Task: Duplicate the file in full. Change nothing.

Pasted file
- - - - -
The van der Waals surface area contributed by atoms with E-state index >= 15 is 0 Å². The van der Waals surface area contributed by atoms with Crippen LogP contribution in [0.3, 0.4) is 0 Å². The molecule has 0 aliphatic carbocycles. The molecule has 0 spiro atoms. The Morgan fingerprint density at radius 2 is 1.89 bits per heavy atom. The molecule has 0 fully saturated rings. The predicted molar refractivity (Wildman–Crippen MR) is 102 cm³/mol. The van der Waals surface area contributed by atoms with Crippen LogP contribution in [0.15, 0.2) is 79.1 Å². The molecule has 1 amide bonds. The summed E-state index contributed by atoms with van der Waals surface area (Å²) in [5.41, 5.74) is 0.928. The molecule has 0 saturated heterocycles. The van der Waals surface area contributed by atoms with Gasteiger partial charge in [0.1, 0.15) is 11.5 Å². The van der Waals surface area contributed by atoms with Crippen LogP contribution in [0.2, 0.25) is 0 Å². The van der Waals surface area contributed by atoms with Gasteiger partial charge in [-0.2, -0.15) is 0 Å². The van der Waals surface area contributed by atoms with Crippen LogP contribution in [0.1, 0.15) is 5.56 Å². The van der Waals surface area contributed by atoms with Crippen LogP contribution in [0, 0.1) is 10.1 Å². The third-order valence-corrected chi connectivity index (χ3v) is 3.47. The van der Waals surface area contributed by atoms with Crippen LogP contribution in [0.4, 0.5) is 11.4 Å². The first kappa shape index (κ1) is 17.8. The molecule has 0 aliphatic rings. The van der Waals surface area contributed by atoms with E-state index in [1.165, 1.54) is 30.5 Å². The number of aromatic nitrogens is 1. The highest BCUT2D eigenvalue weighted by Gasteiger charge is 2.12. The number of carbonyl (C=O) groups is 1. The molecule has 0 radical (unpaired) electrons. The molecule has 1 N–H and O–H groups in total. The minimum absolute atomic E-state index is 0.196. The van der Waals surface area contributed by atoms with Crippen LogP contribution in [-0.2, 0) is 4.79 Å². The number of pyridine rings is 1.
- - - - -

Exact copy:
The van der Waals surface area contributed by atoms with E-state index >= 15 is 0 Å². The van der Waals surface area contributed by atoms with Crippen LogP contribution in [0.3, 0.4) is 0 Å². The molecule has 0 aliphatic carbocycles. The molecule has 0 spiro atoms. The Morgan fingerprint density at radius 2 is 1.89 bits per heavy atom. The molecule has 0 fully saturated rings. The predicted molar refractivity (Wildman–Crippen MR) is 102 cm³/mol. The van der Waals surface area contributed by atoms with Crippen LogP contribution in [0.15, 0.2) is 79.1 Å². The molecule has 1 amide bonds. The summed E-state index contributed by atoms with van der Waals surface area (Å²) in [5.41, 5.74) is 0.928. The molecule has 0 saturated heterocycles. The van der Waals surface area contributed by atoms with Gasteiger partial charge in [0.1, 0.15) is 11.5 Å². The van der Waals surface area contributed by atoms with Crippen LogP contribution in [0.2, 0.25) is 0 Å². The van der Waals surface area contributed by atoms with Gasteiger partial charge in [-0.2, -0.15) is 0 Å². The van der Waals surface area contributed by atoms with Crippen LogP contribution in [0.1, 0.15) is 5.56 Å². The van der Waals surface area contributed by atoms with Crippen LogP contribution in [0, 0.1) is 10.1 Å². The third-order valence-corrected chi connectivity index (χ3v) is 3.47. The van der Waals surface area contributed by atoms with Crippen LogP contribution in [0.4, 0.5) is 11.4 Å². The first kappa shape index (κ1) is 17.8. The molecule has 0 aliphatic rings. The van der Waals surface area contributed by atoms with E-state index in [1.165, 1.54) is 30.5 Å². The number of aromatic nitrogens is 1. The highest BCUT2D eigenvalue weighted by Gasteiger charge is 2.12. The number of carbonyl (C=O) groups is 1. The molecule has 0 radical (unpaired) electrons. The molecule has 1 N–H and O–H groups in total. The minimum absolute atomic E-state index is 0.196. The van der Waals surface area contributed by atoms with Crippen LogP contribution in [-0.2, 0) is 4.79 Å². The number of pyridine rings is 1.